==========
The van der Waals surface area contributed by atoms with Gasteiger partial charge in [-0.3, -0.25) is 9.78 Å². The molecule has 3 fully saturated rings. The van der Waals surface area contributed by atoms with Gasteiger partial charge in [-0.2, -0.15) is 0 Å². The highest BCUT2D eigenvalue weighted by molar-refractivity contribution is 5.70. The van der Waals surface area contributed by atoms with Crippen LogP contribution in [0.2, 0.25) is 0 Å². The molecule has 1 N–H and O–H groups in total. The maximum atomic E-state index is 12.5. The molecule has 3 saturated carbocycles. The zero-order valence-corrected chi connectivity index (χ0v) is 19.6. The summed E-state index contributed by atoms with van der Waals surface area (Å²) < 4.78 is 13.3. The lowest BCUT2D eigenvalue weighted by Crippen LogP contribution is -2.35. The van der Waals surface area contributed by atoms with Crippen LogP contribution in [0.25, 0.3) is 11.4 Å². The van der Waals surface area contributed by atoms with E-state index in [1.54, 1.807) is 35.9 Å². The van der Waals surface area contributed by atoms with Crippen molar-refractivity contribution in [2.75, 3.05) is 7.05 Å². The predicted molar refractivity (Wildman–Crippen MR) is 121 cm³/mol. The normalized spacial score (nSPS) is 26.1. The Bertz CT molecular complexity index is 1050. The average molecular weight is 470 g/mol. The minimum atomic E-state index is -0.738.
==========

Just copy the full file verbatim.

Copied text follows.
The van der Waals surface area contributed by atoms with Gasteiger partial charge in [-0.3, -0.25) is 9.78 Å². The molecule has 3 fully saturated rings. The van der Waals surface area contributed by atoms with Gasteiger partial charge in [-0.2, -0.15) is 0 Å². The highest BCUT2D eigenvalue weighted by molar-refractivity contribution is 5.70. The van der Waals surface area contributed by atoms with Crippen LogP contribution in [0.2, 0.25) is 0 Å². The molecule has 1 N–H and O–H groups in total. The maximum atomic E-state index is 12.5. The molecule has 3 saturated carbocycles. The zero-order valence-corrected chi connectivity index (χ0v) is 19.6. The summed E-state index contributed by atoms with van der Waals surface area (Å²) < 4.78 is 13.3. The lowest BCUT2D eigenvalue weighted by Crippen LogP contribution is -2.35. The van der Waals surface area contributed by atoms with Crippen LogP contribution in [0.25, 0.3) is 11.4 Å². The van der Waals surface area contributed by atoms with E-state index in [1.54, 1.807) is 35.9 Å². The van der Waals surface area contributed by atoms with Crippen molar-refractivity contribution in [2.75, 3.05) is 7.05 Å². The predicted molar refractivity (Wildman–Crippen MR) is 121 cm³/mol. The normalized spacial score (nSPS) is 26.1. The Bertz CT molecular complexity index is 1050. The average molecular weight is 470 g/mol. The minimum atomic E-state index is -0.738.